3. Tap the Add Action button.

  4. Search for ‘intercom’ in the search bar or find it under the Scripting category.

  5. Tap the first field (showing Dinner Is Ready as an example) and add your announcement text.

  6. Tap the second field to select where to play it.

  7. Pull down the drop-down at the top of the screen and Rename the shortcut to something useful.

  8. Tap Done in the top right to save.

I find it’s useful to include some validation checks in here as well, just to make sure we’re not playing the announcement when we shouldn’t be. This will depend on why it’s supposed to play, so this is up to you. You can also just include this check in the automation shortcut we’ll create next, but I find it useful to have it in here so the announcement has a self-policing sanity check.

The screenshots below show adding the Intercom function, and an example with a sanity check built in.

A shortcuts screenshot showing where to find the Intercom action

Find the Intercom action under Scripting

A shortcut screenshot showing where to put the announcement message text

You probably want a different announcement

An example shortcut showing an announcement with a sanity check built in

Sanity Check: Don’t say anything if the AC is already off

Trigger The Announcment From An Automation

Now we get to the important part: getting Siri to use the announcement when we need it. Before we can use it in an automation we need to get it set up in Pushcut.

  1. On your server device (you’ll need to stop the server first), tap the Server Actions section. This is the box below the Start Server button.

  2. Tap the import icon in the top right corner. The first time you do this Pushcut will attempt to download and install a shortcut call Export for Pushcut. You may have to allow untrusted shortcuts in the Settings app under Shortcuts for this to work. (Apple considers all downloaded shortcuts to be untrusted).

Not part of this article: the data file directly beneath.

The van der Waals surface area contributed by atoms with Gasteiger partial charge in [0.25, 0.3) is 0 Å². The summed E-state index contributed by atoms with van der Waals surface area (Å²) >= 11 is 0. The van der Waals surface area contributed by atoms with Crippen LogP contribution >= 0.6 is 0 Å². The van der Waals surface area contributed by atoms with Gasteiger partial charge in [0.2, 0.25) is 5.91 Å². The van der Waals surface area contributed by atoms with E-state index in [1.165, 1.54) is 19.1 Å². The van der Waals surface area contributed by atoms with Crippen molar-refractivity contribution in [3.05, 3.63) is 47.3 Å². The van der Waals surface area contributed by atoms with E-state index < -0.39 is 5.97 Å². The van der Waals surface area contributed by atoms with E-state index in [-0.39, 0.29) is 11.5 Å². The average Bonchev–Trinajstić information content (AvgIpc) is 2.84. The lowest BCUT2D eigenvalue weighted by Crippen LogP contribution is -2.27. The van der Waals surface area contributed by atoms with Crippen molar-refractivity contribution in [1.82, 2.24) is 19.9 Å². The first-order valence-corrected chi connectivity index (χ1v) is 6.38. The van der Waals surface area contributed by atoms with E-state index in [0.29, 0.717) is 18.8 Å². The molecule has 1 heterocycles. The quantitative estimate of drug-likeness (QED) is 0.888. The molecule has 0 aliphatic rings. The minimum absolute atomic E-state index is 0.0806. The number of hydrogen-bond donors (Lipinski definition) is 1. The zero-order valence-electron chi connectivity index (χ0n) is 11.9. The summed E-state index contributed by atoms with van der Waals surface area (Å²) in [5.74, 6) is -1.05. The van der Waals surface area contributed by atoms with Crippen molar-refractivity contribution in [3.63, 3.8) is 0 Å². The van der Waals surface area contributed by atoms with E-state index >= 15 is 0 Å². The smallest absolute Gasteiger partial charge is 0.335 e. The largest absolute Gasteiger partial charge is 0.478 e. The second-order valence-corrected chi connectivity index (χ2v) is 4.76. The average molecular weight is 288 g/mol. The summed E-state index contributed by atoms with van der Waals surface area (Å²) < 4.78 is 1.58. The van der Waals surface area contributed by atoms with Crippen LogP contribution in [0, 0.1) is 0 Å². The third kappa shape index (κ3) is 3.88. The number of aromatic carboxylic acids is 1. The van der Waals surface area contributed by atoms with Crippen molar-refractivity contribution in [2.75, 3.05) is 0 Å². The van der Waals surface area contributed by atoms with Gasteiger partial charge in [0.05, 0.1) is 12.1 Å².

3. Your new shortcut should now be imported into the Pushcut list of server actions. Tap < Back at the top of the screen and restart your server.

  4. Open Pushcut on your normal iPhone.

  5. Tap Server at the bottom, then tap on the Server Actions section to open it.

  6. Find your new announcement shortcut in the list and tap on it.

  7. You’ll be shown a pop-up with the URL to call this server action. Tap Copy URL.

  8. Tap Cancel to close the pop-up.

Now we have what we need to run the shortcut we can add it into our automation. I will assume you have an automation ready to use so I won’t go into creating an automation in full, but you can see details on that in the HomeKit Automation Guide. You’ll need to convert the automation to use a Shortcut instead of a scene by tapping Convert To Shortcut right down at the bottom of the accessory list when selecting Accessories and Scenes.

  1. Build your automation shortcut to do what it needs to do.

  2. In the appropriate place add the Get contents of URL action.

  3. Paste the URL we copied from Pushcut for the announcement.

The examples screen below show an automation I use to check is the door has been left open and tell us that the AC will be turned off as a result. This is triggered by the door opening and then checks again 5 minutes later. It’s a simplistic check as it’s possible for the door to have been closed in the interim, but it works well enough 90% of the time.

A screenshot of Puschcut showing where to import shortcuts

Import your shortcuts here

A puschut screenshot showing where to copy the shortcut URL from

Copy the URL from your primary device

Screenshot of the complete automation in the Apple Home app

The completed automation in the Home app